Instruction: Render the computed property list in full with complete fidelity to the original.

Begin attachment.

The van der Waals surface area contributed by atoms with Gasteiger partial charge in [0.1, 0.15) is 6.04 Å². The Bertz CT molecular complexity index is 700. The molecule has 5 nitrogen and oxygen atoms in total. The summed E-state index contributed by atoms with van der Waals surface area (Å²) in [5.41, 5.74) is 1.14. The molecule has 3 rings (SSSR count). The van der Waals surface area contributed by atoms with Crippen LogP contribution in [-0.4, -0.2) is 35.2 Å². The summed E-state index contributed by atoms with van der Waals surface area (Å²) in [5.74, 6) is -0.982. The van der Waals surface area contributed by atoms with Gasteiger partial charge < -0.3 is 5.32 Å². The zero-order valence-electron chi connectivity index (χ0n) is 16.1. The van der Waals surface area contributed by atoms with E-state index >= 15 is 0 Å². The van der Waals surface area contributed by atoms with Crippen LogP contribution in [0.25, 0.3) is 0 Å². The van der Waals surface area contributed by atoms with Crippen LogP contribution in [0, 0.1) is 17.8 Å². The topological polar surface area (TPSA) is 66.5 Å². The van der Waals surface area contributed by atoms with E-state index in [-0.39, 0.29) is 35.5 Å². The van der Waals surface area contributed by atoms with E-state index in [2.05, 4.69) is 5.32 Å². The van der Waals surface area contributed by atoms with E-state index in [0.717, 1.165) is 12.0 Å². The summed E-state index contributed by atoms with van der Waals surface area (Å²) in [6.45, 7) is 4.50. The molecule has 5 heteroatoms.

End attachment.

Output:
The van der Waals surface area contributed by atoms with Gasteiger partial charge in [0.1, 0.15) is 6.04 Å². The Bertz CT molecular complexity index is 700. The molecule has 5 nitrogen and oxygen atoms in total. The summed E-state index contributed by atoms with van der Waals surface area (Å²) in [5.41, 5.74) is 1.14. The molecule has 3 rings (SSSR count). The van der Waals surface area contributed by atoms with Crippen LogP contribution in [-0.4, -0.2) is 35.2 Å². The summed E-state index contributed by atoms with van der Waals surface area (Å²) in [5.74, 6) is -0.982. The van der Waals surface area contributed by atoms with Gasteiger partial charge < -0.3 is 5.32 Å². The zero-order valence-electron chi connectivity index (χ0n) is 16.1. The van der Waals surface area contributed by atoms with E-state index >= 15 is 0 Å². The van der Waals surface area contributed by atoms with Crippen LogP contribution in [0.25, 0.3) is 0 Å². The van der Waals surface area contributed by atoms with Crippen LogP contribution in [0, 0.1) is 17.8 Å². The topological polar surface area (TPSA) is 66.5 Å². The van der Waals surface area contributed by atoms with E-state index in [-0.39, 0.29) is 35.5 Å². The van der Waals surface area contributed by atoms with E-state index in [2.05, 4.69) is 5.32 Å². The van der Waals surface area contributed by atoms with E-state index in [0.717, 1.165) is 12.0 Å². The summed E-state index contributed by atoms with van der Waals surface area (Å²) in [6.45, 7) is 4.50. The molecule has 5 heteroatoms.